Volume 16 Supplement 1
The multimodal treatment in headaches
© Lacerenza et al. 2015
Published: 28 September 2015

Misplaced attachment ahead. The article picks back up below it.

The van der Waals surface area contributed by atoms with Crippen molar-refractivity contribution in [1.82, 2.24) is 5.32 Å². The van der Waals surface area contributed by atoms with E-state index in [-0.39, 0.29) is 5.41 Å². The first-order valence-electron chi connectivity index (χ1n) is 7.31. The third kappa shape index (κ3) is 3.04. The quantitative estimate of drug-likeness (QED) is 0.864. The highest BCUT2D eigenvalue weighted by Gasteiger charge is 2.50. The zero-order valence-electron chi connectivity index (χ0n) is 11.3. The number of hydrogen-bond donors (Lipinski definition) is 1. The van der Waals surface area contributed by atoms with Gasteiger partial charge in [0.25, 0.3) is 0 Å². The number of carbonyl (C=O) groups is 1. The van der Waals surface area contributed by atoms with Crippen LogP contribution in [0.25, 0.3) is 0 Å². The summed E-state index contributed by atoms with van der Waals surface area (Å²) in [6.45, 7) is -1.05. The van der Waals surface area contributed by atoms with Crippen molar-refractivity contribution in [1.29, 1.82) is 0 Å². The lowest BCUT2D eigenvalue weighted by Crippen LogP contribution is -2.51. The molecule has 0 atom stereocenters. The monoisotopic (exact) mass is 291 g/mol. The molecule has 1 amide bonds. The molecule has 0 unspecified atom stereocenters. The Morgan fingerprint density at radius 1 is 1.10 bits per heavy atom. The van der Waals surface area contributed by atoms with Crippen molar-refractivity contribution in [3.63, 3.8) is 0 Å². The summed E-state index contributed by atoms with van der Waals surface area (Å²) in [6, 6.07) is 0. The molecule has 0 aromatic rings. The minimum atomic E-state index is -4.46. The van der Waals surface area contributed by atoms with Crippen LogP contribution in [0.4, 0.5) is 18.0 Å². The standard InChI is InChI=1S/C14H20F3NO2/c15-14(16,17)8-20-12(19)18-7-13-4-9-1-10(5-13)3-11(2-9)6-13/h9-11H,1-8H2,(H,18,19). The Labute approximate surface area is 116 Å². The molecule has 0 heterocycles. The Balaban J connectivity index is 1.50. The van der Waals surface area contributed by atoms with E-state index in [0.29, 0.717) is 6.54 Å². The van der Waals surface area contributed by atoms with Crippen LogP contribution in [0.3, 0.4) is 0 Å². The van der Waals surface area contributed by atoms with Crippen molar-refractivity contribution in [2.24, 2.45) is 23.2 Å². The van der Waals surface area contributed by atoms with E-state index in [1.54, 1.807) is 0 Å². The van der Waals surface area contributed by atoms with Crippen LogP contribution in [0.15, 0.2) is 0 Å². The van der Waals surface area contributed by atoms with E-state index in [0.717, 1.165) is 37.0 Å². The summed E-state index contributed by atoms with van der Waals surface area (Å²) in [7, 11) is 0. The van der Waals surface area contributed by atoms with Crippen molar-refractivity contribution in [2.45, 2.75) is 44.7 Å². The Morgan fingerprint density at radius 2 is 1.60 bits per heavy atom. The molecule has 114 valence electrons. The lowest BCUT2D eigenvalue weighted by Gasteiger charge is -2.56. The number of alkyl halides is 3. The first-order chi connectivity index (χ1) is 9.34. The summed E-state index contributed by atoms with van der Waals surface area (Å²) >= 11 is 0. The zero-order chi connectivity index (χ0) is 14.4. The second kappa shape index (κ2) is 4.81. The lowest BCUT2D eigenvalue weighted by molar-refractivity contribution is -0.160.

Primary headaches are common debilitating disorders with high prevalence and significant socioeconomic and personal impacts. Idiopathic headaches affect all aspects of the individual's life and are the result of complex interaction of biological, psychological, and environmental factors. In patients with chronic headaches the efficacy of pharmacological treatments is often not satisfactory. Pain and disability can potentially induce an escalation of analgesics/triptans intake leading to medication-overuse headache . Experiencing pain can trigger a cascade of neurological events that lead to an altered psychological state and therefore to aberrant behaviors. Moreover, prior psychological states and psychiatric comorbidities can confer a heightened risk for pain chronicity due to processes such as cross sensitization, where exposure to stress in the past results in greater sensitivity to other seemingly unrelated stimuli. Accordingly, the processes of sensitization in headache patients, can be expressed both in the peripheral and central nervous systems, contributing to pain chronicization. Given the multidimensional nature of chronic pain, efficacious assessment and treatment requires a comprehensive, multiaxial approach considering every aspect of the individual's life[3, 4]. Modification of lifestyle habits could play a role in preventive strategies of primary headaches, especially in childhood and in adolescence. The non-pharmacological therapies can be part of a multimodal treatment or an alternative therapy in the case of pregnancy, breast feeding, multiple therapies for comorbid diseases, poor tolerability of drugs, childhood and elderly. Acupuncture and biofeedback are considered the first-choice for the prophylaxis of tension-type headache. Many other non-pharmacological treatments are useful in the prevention of primary headaches, although further well-conducted studies are needed to support their efficacy. They include physiotherapy/physical exercise, progressive muscle relaxation training, short-term psychotherapy and cognitive-behavioural therapy. Another promising intervention is Mindfulness meditation, which is characterized by deliberately focusing on the present moment in a non-judgmental way. Several recent neuroimaging studies suggest that meditation may modulate pain through several mechanisms. It may reduce the saliency of noxious stimuli through attentional focusing, and promote pain modulation reducing expectations of impending noxious stimuli. Moreover, it could induce beliefs related to the promotion of pain relief and refraining from catastrophic thinking. The headache patient can be difficult to manage. We propose the setting of a multimodal treatment, shared by the patient who has to be considered an integral part of care, aimed at improving all aspects of the individual's life.
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